The culminating event for each Palio is the no-holds-barred horse race in which ten jockeys riding bareback race three breath-taking laps around the square in hopes of winning the cloth banner or Palio that is presented to the victor.
The jockeys represent ten of Siena's seventeen contrade or neighborhoods and the competition between them is rife with ancient traditions, rivalries, hostilities, and shifting alliances.
The week before the race, tensions mount and the contrade that are participating display their colors in banners and light fixtures on palace walls and in the fazzoletti or scarves worn by the contradaioli.
Each contrada has its own set name, emblem, church, museum, meeting house and fountain which are found within the borders of its designated part of the city.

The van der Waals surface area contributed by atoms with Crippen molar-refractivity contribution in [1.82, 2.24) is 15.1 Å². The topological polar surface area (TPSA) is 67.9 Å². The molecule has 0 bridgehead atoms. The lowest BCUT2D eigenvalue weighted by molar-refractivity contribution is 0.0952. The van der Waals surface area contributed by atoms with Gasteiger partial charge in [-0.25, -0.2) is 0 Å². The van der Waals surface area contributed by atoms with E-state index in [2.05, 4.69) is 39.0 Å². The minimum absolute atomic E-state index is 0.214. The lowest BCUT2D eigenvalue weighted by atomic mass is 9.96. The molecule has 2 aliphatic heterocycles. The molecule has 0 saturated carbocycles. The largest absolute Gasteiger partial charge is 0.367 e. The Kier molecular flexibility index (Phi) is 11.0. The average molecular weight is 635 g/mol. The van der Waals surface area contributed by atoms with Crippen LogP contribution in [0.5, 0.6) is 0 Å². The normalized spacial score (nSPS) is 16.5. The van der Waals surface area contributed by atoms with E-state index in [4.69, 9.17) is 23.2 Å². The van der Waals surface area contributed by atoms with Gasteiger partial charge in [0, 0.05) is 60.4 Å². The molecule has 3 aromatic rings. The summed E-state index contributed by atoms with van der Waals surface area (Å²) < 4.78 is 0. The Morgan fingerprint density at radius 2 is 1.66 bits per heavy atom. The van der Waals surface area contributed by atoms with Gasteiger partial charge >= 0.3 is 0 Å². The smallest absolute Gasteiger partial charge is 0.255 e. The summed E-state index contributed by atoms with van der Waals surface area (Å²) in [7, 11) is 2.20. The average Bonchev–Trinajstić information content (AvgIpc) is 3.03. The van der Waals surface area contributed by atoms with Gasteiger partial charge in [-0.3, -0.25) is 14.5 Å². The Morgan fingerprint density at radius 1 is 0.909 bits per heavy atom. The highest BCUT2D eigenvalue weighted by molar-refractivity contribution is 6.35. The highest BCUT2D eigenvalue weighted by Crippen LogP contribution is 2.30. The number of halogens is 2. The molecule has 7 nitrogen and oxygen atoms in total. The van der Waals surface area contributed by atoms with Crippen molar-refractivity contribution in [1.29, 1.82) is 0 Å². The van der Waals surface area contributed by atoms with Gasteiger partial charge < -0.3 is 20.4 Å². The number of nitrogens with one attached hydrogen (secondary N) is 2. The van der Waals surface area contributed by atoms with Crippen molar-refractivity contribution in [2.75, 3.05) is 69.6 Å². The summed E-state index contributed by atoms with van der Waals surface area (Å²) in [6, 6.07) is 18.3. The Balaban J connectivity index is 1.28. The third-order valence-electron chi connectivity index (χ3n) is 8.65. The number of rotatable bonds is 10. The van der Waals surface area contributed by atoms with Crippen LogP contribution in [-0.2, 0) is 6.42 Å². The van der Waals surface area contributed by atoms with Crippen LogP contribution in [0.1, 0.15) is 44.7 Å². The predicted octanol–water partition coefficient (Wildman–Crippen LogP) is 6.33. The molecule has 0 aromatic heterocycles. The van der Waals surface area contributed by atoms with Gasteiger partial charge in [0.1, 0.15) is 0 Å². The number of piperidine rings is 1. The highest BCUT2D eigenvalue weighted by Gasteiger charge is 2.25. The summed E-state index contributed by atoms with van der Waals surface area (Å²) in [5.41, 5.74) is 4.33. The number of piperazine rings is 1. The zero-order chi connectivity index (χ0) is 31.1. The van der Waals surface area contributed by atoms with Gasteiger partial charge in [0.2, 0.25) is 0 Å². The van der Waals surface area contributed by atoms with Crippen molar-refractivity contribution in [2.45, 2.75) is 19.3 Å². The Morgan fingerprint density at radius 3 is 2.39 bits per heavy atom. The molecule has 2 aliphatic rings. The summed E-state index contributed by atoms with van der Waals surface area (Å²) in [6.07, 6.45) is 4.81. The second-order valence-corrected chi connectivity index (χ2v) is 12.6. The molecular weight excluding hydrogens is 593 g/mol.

In the days leading up to the race, horses and jockeys are selected according to set guidelines. A mixture of sand and volcanic soil is placed around the campo to create a soft track and mattresses are anchored to particularly dangerous corners. The day of the race a long and stately historic procession winds around the city and ends in the square.
All seventeen contrade participate, wearing historical costumes, waving banners and beating drums. The striking combinations of patterns, colors and sounds is thrilling to the eyes and ears and sets the war-like mood for the start of the race.
By the time the race begins, emotions are surging, blood is pumping and a hushed, tense silence fills the air. The winning contradaioli cry with joy and relief, then celebrate their victory with dinners and carnival-like festivities that continue day and night.